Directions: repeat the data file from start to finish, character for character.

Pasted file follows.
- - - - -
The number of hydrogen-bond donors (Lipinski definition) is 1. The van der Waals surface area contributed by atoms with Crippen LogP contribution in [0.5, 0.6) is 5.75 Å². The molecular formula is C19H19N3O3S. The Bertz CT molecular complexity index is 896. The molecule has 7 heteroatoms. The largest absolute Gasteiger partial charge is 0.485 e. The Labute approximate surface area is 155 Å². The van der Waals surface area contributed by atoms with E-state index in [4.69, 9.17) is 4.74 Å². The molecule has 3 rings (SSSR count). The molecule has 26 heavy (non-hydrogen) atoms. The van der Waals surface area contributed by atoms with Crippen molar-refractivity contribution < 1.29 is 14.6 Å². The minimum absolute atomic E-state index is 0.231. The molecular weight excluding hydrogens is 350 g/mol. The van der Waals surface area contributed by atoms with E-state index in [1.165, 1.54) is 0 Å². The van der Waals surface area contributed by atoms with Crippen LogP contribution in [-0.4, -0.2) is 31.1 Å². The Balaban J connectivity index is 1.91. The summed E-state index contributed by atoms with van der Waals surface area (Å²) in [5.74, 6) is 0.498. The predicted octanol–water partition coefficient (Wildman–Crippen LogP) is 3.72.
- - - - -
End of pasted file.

The number of hydrogen-bond donors (Lipinski definition) is 1. The van der Waals surface area contributed by atoms with Crippen LogP contribution in [0.5, 0.6) is 5.75 Å². The molecular formula is C19H19N3O3S. The Bertz CT molecular complexity index is 896. The molecule has 7 heteroatoms. The largest absolute Gasteiger partial charge is 0.485 e. The Labute approximate surface area is 155 Å². The van der Waals surface area contributed by atoms with E-state index in [4.69, 9.17) is 4.74 Å². The molecule has 3 rings (SSSR count). The molecule has 26 heavy (non-hydrogen) atoms. The van der Waals surface area contributed by atoms with Crippen molar-refractivity contribution < 1.29 is 14.6 Å². The minimum absolute atomic E-state index is 0.231. The molecular weight excluding hydrogens is 350 g/mol. The van der Waals surface area contributed by atoms with E-state index in [1.165, 1.54) is 0 Å². The van der Waals surface area contributed by atoms with Crippen LogP contribution in [-0.4, -0.2) is 31.1 Å². The Balaban J connectivity index is 1.91. The summed E-state index contributed by atoms with van der Waals surface area (Å²) in [5.74, 6) is 0.498. The predicted octanol–water partition coefficient (Wildman–Crippen LogP) is 3.72.